Lesson Plan – Acute Coronary Syndrome

Learning Objective

To learn about the pathophysiology, clinical presentation, investigation and treatment of Acute Coronary Syndrome (ACS)

Intended Learners – ED SHOs

Curriculum – CAP7

Task 1 – Knowledge

Read this comprehensive blog post from RCEM Learning. Focus particularly on the clinical assessment. Likelihood ratios are an excellent way of knowing how good a test is (when applied to a pretest probability). The higher the number the more likely a positive test is true and vice versa.

Task 2 – Podcast

We use High Sensitivity Troponin as a test to “rule out” ACS as a diagnosis. Listen to St Emlyn’s Rick Body on this podcast explain what troponin is and how we can use it in the ED.

Task 3 – “Face to Face”

This part of the teaching session should be lead by an experienced clinican. The cases provided are merely examples and if possible the learners should be encouraged to discuss patients they have seen in their clinical practice.

Case 1 – A patient with chest pain

A 50 year old man presents to the ED with sudden onset chest pain. The paramedics tells you he smokes 20 cigarettes a day and is on treatment for high blood pressure. The pain radiates into his right arm and up into his throat.

1, What other questions would you ask in the first few minutes of your clinical assessment?

2, An ECG is performed. What does it show?

3, What treatment would you give and what needs to happen next?

Case 2 – A patient with chest pain

A 35 year old man presents with an intermittant history of central chest pain. It does not radiate and can come on at any time. He smokes occasionally and does not use drugs. His mother and father are still alive and both have high blood pressure.

1, What other questions would you ask in the first few minutes of your clinical assessment?

2, What does his ECG show?

3, What test(s) would you do next?

Task 4 – Summary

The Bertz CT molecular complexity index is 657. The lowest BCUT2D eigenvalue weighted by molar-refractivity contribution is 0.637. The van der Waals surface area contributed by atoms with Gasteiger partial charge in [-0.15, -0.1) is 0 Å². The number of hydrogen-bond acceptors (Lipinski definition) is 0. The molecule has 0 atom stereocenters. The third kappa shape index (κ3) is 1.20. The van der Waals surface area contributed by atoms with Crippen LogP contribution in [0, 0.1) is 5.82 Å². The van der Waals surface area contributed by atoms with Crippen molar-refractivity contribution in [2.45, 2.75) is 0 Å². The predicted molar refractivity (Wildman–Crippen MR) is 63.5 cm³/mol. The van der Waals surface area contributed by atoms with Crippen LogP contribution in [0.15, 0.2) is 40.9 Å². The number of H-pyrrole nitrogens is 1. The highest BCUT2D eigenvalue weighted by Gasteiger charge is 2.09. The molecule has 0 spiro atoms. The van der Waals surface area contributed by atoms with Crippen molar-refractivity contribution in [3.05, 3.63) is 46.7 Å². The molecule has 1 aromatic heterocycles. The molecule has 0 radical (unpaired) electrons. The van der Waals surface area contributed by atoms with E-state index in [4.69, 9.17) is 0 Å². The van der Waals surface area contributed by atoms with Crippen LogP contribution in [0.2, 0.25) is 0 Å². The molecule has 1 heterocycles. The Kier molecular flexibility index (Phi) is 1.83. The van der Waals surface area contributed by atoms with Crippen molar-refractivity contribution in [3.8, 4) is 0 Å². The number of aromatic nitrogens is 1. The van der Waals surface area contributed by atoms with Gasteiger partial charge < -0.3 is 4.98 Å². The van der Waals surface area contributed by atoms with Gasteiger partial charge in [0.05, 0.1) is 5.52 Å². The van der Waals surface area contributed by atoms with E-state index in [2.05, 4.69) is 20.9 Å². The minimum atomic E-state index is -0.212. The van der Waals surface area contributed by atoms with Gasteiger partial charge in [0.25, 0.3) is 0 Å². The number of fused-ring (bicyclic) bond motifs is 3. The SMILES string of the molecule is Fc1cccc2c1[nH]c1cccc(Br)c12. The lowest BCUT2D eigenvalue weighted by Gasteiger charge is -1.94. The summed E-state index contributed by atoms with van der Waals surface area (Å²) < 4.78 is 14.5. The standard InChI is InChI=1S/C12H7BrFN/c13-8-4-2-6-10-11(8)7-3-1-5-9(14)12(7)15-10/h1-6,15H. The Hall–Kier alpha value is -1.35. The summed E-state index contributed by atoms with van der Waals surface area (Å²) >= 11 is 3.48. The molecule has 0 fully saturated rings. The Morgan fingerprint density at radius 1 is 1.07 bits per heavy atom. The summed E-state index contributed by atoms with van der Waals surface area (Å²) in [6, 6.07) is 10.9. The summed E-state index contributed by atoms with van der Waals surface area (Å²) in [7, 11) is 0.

In this session we have learned about the clinical assessment of the patient with acute coronary syndrome and the use of troponin to rule out a cardiac cause for chest pain.

Consider these questions based on your learning today

1, Which of these features of the history have the highest likelihood ratio, ie if present is most likely to suggest the patient has cardiac cause for their chest pain?

a, Pain radiating down the left arm
b, Pain radiating down the right arm
c, Pain described as a “pressure”
d, Associated with nausea and vomiting

Perhaps rather surprisingly the answer is (b) – pain radiating down the right arm. All of these features can be associated with ACS, but in the paper quoted the LR+ for right arm is 4.7.

2, Which of these statements about high sensitivity troponin is correct?

a, A negative hs-cTn means the patient cannot have ACS
b, Troponin is only released by cardiac muscle
c, The change in troponin between two measurements is important
d, Troponin is useless in patients with renal failure

The correct answer is (c). All muscle will release troponin if damaged, but it is the cardiac troponin that we are measuring in the diagnosis of ACS. Although often rasied in patients with renal faiulre (due to accumulation) the troponin will still go up in these patients if they have myocardial damage. Troponin will take some time to rise after myocardial damage, and “unstable angina” has often been considered a “troponin negative” state.

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